The suspension of Myitzone Dam also demonstrated that for the first time in decades, the government was heeding the voices of civil society, private sectors, technocrats, media, and other sectors in Myanmar. Ei Ei Toe Lwin, a journalist from theMyanmar Times, notes that opposition to the Myitzone Dam has provided a rallying point that galvanised a cross-section of Burmese society, beyond the confines of environmentalists and conservationists.
“They are united around the love and their sense of ownership of the Irrawaddy,” says Daw Daewi Thant Zin, environment activist and chief editor of the monthly magazine Aungpinlae . “It is after all the only national river (we have) and we don’t want to lose this precious heritage.”
Dr. Tan Lwin, former director of the Meteorology and Hydrology Department, explains that people in central Burma especially have close historical ties with the Irrawaddy. Any change of water flows caused by presence of a dam would have social, economic and cultural impacts because the Irrawaddy is the central lifeline that feeds Burma’s agriculture. Says Tan Lwin: “This is a national problem — not just the local problem affecting one section of Irrawaddy River.”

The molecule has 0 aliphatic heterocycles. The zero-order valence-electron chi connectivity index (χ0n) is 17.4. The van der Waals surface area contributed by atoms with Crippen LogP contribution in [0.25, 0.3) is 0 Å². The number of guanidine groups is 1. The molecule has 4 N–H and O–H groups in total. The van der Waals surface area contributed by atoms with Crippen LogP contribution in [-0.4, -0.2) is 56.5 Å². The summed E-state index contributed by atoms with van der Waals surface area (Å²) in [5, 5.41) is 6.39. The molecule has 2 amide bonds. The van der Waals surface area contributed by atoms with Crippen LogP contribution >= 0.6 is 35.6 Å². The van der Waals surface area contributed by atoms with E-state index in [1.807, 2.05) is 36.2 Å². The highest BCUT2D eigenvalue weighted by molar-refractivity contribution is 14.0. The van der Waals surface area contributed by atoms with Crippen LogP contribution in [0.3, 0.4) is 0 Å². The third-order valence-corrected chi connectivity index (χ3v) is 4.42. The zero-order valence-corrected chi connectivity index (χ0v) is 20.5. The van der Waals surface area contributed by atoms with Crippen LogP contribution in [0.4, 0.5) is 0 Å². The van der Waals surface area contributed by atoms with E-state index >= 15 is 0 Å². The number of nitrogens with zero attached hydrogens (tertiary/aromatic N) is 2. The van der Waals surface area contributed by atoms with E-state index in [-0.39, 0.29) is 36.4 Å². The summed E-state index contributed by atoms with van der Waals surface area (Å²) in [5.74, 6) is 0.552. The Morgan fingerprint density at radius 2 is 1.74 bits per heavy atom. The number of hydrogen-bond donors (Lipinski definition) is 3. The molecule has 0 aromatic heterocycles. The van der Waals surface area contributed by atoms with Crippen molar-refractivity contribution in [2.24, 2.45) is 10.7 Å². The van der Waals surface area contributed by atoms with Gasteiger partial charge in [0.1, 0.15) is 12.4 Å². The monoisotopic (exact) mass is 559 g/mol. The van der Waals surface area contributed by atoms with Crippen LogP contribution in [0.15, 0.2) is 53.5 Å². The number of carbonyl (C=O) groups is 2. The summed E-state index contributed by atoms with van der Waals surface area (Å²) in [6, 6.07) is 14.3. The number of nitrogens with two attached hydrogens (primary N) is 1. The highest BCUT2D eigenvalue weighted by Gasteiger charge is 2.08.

“Building a dam over Irrawaddy calls for very careful consideration,” Daewi Thant Zin also says. “It may take 10 years to finish building a dam, but it could take more than 100 years to rehabilitate environmental damages resulting from it.”
U Cho Cho, managing director of National Engineering and Planning Services, for his part says that if completed, the Myitzone dam project would have an impact beyond the locality where the dam is located. It would affect the ecosystem of the entire river, says the government official, and increase the risk of floods and compromise the Irrawaddy’s water quality.
Two rather disparate assessments
Findings of the project’s environmental impact assessment (EIA) were kept secret for more than two years after the report was completed. It was not until construction on the project began in late 2009 that the assessment became known to the public.